I grew up in a HUD home. My parents were young and my father’s job paid little to nothing. He had turned the G.I. Bill into a college education and was offered a job as a high school teacher. They applied for a subsidy and whomever it was in charge at the time decided to give my folks a break and they became homeowners in part on the taxpayer’s dime. My family lived in this home for more than thirty years and once all six of us children were gone and my parents retired, they were able to sell that home at more than four times its original value. This sale funded their dream retirement home and has enabled them to live a life where they routinely serve others and give to those in their new community and family.
That was a great home.
When we look at today’s problems surrounding race and poverty it is easy to forget how we got here. It is even easier to misunderstand why we are still here now. Often times people like me, white middle class folks who are trying to be good people, disregard accusations of racism, whether leveled at us personally (which almost never happens) or more likely at American society in general. We reject these accusations because we just don’t see it. We often don’t see it because we don’t really know what we are looking at.
So let’s look at my family’s HUD home.
I grew up in a stable household in large part because someone did something good. Someone signed an application or approved a form that gave my parent’s an opportunity. Maybe they deserved it, I like to think they did, but they got a house they wouldn’t have been able to afford on their own. That is a great thing. I consider the fact that I didn’t grow up in a public housing project a good thing. Not that projects are inherently bad, but most projects are rougher and more volatile environments than the one I enjoyed during my formative years. There were other HUD homes in the area of course, but I have no idea which one’s they were; they didn’t have signs in the front yard. Everyone knows which developments are projects. I’ll bet that whoever owns that house now has no idea it was originally built with government money.
When homes like mine were being built it was against the law to sell them to Black people. That law was changed, much like most similar laws, and since then we have fooled ourselves to think society changed too. We haven’t.
What I mean is that there were good people back then who weren’t trying to be racist, just like there are people not trying to be racist now. I have no doubt when the individual who approved my parents’ home purchase did so; they were not intending it to be a racist act. That person was likely just trying to give my folks a chance. It was a good thing to give them a shot. I’m glad it happened. But then, and too often now, this same chance isn’t given to Black people. This is how modern racism works.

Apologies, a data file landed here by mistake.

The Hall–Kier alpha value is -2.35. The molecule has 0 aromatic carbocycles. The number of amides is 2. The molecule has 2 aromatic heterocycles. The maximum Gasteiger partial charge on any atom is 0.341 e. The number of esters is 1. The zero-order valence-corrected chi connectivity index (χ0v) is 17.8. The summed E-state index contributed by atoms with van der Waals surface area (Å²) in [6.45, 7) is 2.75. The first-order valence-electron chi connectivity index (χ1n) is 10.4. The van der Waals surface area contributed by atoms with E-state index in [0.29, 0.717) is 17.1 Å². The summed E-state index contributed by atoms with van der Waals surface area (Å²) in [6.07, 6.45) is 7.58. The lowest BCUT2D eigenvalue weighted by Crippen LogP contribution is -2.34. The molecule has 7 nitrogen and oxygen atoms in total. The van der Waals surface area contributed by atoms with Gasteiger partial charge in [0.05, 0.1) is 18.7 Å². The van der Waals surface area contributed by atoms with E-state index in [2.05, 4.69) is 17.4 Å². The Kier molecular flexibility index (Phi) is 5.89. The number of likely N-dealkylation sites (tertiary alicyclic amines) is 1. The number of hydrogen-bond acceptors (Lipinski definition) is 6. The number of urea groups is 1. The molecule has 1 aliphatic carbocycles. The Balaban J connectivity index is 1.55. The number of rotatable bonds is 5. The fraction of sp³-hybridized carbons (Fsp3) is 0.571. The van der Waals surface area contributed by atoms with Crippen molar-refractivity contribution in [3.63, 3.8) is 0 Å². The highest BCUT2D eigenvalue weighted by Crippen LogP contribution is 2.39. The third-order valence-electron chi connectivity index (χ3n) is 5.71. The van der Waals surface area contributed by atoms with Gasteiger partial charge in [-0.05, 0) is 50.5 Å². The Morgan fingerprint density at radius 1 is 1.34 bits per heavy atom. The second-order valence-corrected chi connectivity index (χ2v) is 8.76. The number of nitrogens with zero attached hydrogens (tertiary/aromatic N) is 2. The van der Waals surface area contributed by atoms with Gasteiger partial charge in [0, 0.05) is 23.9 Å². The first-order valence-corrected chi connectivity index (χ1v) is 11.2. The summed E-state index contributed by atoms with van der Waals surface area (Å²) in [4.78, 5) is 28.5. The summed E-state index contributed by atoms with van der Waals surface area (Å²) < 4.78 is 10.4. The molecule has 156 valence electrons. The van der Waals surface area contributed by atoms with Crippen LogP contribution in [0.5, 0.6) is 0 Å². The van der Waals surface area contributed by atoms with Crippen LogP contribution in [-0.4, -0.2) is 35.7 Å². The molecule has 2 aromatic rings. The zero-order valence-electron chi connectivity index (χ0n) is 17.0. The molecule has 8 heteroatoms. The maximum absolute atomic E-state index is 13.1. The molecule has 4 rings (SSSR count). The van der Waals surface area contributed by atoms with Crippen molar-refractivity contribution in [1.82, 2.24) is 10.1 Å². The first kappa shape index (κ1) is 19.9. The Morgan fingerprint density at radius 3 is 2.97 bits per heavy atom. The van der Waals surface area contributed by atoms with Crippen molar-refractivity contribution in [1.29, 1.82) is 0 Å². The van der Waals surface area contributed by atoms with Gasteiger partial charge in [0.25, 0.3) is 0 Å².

Racism doesn’t have to mean the proverbial “you” hates Black people. Often times people where I grew up never even thought about Black people. I am willing to believe that the HUD official in Salt Lake City gave no thought to anything even remotely race related while doing his job. In his (at the time it was most likely a he) world race laws had little to do with his daily life and it just so happened that HUD loans weren’t available to Black people. It didn’t have anything to do with him.
Today most things work exactly the same, just without the laws. We don’t need a law, or need to hate anyone, to give someone else a shot. Hating a Black person doesn’t have anything to do with helping out someone in need. Helping is always good.
But reality is that we most often have sympathy for, and help, those with whom we can most closely relate. We sympathize with the young couple fresh out of school. We see their potential and have some faith that all they need is a push, we often forgive the small discretions in the past having faith that those things are bygones.
And more often than not those we choose to help are the same race as the helper.
There are exceptions of course, especially with government programs. Lots of white social service workers helping lots of generationally poor Black folk. I am amazed at how many of those white folks resent the help they provide. Amazed. I have helped, and seen others efforts to help, and watched as those given a shot completely blow their chance. People lack gratitude. People are lazy. People make profoundly poor choices and squander what little resources and opportunity they have. All people do this.
What so often happens when help is rebuffed or executed poorly across racial lines is that the helper starts looking for where it all fell apart. Everything made sense in the mind of the helper in the beginning, but still it failed, and the helper is left to explore the things they don’t grasp. Most of us don’t understand race. I have seen quite a few white helpers come away from failed ventures with newly entrenched racist ideas. They didn’t intend to become racist, nor do they leave hating Black people, but race is the thing they don’t get and it becomes the fly in the philanthropist’s ointment.
This happens again, and again, and again; and it happens today, and people form opinions and policy accordingly. That is how it has always worked.
I grew up in a HUD home thanks to a policy written and implemented by people who look like me. Other G.I.’s raised their families, or at least tried, in projects and ghettos and the “hood” not always because of some overt hatred, but because they weren’t given the same break.
Things like this don’t change magically over time. We have to change them intentionally.